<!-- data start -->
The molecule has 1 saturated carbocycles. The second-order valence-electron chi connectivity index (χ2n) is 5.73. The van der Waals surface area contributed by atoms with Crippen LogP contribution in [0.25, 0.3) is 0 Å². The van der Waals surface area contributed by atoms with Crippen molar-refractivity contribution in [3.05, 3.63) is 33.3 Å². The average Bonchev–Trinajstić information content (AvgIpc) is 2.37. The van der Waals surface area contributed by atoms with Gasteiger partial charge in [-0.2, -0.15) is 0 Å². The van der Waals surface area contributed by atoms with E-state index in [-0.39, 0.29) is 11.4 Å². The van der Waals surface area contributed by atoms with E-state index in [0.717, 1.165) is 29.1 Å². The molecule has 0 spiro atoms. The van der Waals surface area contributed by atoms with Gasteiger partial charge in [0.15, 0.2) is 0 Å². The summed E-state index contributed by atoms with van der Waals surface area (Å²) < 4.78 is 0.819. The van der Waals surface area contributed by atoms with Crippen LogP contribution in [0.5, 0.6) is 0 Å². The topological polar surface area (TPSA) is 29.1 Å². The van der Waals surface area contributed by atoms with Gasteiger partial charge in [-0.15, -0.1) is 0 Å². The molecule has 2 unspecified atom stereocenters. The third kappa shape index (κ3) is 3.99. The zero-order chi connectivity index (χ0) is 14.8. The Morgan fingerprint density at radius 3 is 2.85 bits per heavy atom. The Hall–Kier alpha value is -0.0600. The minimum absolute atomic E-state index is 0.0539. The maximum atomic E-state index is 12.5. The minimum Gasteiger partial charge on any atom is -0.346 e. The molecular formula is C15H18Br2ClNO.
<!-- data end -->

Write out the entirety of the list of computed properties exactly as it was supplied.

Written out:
The molecule has 1 saturated carbocycles. The second-order valence-electron chi connectivity index (χ2n) is 5.73. The van der Waals surface area contributed by atoms with Crippen LogP contribution in [0.25, 0.3) is 0 Å². The van der Waals surface area contributed by atoms with Crippen molar-refractivity contribution in [3.05, 3.63) is 33.3 Å². The average Bonchev–Trinajstić information content (AvgIpc) is 2.37. The van der Waals surface area contributed by atoms with Gasteiger partial charge in [-0.2, -0.15) is 0 Å². The van der Waals surface area contributed by atoms with E-state index in [-0.39, 0.29) is 11.4 Å². The van der Waals surface area contributed by atoms with E-state index in [0.717, 1.165) is 29.1 Å². The molecule has 0 spiro atoms. The van der Waals surface area contributed by atoms with Gasteiger partial charge in [0.15, 0.2) is 0 Å². The summed E-state index contributed by atoms with van der Waals surface area (Å²) < 4.78 is 0.819. The van der Waals surface area contributed by atoms with Crippen LogP contribution in [0.5, 0.6) is 0 Å². The topological polar surface area (TPSA) is 29.1 Å². The van der Waals surface area contributed by atoms with Gasteiger partial charge in [-0.15, -0.1) is 0 Å². The molecule has 2 unspecified atom stereocenters. The third kappa shape index (κ3) is 3.99. The zero-order chi connectivity index (χ0) is 14.8. The Morgan fingerprint density at radius 3 is 2.85 bits per heavy atom. The Hall–Kier alpha value is -0.0600. The minimum absolute atomic E-state index is 0.0539. The maximum atomic E-state index is 12.5. The minimum Gasteiger partial charge on any atom is -0.346 e. The molecular formula is C15H18Br2ClNO.